Have you ever had to look yourself in the mirror after a bad meeting with a customer, partner, or investor? Are you familiar with getting half way through a meeting and feeling it's going off the rails? Ever experienced that pit in your stomach when you realize you missed a golden opportunity?
Why build the plan?
When a meeting goes poorly, it is almost always the preparation that is to blame. To be effective, it's important to clarify your thinking and make sure your team is aligned before the conversation.
If you prepare effectively, the meeting itself is much easier and less risky. In the three years since I learned the AAA plan from my friend and mentor, Dan Dal Degan, I have not once prepared a AAA plan and had a meeting go bad.
I have taught it to countless entrepreneurs with similar results. If you use this technique consistently, and enforce it across your team in preparation for external meetings, you'll find you are more likely to get what you want out of them, and your meetings will go smoother.
The AAA plan.
A good AAA plan is three sections, three bullets each, and should take less than 10 minutes to build. It defines the attitudes you want the person you're meeting with to leave the interaction with, the answers you want to get from them, and the actions you'd like them to agree to. For instance, if I were meeting with a VC trying to close my next round of funding:
Joe Smith (VC) believes we have accelerating momentum in a large market.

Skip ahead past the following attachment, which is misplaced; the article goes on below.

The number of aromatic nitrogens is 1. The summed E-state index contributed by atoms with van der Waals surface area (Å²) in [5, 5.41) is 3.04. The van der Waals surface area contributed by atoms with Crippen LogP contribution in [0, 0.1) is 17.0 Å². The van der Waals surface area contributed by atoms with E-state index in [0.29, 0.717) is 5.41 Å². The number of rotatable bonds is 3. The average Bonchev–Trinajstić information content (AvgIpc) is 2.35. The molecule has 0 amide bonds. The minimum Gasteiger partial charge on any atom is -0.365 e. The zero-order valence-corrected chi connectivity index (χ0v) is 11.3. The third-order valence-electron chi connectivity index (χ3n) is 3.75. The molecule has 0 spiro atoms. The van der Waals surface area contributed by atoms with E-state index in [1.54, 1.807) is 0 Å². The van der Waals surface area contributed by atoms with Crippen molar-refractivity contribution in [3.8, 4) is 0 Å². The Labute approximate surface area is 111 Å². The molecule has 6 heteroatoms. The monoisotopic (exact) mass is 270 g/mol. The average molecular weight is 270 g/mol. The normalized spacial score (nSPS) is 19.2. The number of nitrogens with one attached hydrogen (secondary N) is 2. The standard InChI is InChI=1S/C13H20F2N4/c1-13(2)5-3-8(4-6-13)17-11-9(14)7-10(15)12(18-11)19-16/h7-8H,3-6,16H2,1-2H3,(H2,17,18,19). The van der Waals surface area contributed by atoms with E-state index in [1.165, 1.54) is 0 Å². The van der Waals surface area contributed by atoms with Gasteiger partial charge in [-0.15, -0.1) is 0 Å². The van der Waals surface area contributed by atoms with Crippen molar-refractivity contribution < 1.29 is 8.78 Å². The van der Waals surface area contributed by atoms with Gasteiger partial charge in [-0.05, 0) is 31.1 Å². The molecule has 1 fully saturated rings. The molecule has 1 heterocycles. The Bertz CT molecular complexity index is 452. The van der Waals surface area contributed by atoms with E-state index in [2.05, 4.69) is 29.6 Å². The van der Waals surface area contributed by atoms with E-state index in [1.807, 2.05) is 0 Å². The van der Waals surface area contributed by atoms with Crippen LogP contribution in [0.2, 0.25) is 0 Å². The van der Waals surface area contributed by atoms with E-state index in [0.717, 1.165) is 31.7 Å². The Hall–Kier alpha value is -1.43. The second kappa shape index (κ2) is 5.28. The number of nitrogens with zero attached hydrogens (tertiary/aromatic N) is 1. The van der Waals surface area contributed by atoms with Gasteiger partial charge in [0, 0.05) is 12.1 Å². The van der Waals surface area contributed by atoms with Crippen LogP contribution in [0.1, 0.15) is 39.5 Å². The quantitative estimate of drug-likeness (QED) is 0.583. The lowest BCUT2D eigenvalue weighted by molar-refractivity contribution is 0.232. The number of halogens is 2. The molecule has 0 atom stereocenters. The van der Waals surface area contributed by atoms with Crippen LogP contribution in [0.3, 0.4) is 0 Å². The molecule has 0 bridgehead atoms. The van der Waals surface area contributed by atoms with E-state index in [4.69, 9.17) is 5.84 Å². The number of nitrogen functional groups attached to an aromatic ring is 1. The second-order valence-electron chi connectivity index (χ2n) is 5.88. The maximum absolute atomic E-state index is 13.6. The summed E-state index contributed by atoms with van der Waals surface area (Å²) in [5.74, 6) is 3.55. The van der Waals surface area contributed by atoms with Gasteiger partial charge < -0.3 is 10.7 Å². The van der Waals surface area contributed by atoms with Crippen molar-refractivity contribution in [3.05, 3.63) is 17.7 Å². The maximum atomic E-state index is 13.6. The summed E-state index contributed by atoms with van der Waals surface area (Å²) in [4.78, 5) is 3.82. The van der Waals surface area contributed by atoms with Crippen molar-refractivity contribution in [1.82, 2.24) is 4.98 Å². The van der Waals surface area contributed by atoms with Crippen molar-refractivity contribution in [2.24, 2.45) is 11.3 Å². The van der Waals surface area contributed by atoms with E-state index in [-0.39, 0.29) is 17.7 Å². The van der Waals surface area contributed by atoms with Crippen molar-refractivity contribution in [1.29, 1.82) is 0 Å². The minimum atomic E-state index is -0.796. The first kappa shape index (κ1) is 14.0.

Joe Smith (VC) fears missing out on this round as traction grows.
Jane Doe (VC) is excited about our ability to differentiate from ABC Corp, whom she had previously flagged as a concern.
Does VC have capital in the current fund to invest, or do we need to wait on a new fund?
Is VC concerned we might be competitive with other portfolio companies they've funded?
Are Joe and Jane committed to presenting us to the other partners?
The VC commits to a go/no-go decision on term sheet in the next 30 days.
The VC introduces us to two portfolio company CEOs as reference checks.
The VC introduces us to three potential customers or strategic partners.
Making sure it's effective.
Notice the "attitudes" are actual feelings we want the actual human beings to feel. Also notice the "answers" sections includes questions that we could almost ask verbatim, depending on how the meeting is going. Finally, the "actions" are tangible and specific goals we believe they can agree to.
Usually the AAA plan is an internal document that everyone agrees to before the conversation. In this example, we would use this to ensure that everyone who is going in to the investor meeting is on the same page. Whenever there's disagreement around who should join a meeting or what the materials should be, you can start from the AAA plan. You'll find that all the other questions work themselves out naturally.
The next time you have an important external meeting coming up, take the time to develop a AAA plan. Discuss it with your team, make sure everyone agrees, and use it to drive the agenda, materials, and participants in the meeting. Resist the urge to allow more than three bullet points for each section (less is OK, but not more.) You'll be amazed at how much more smoothly the preparation and meeting go.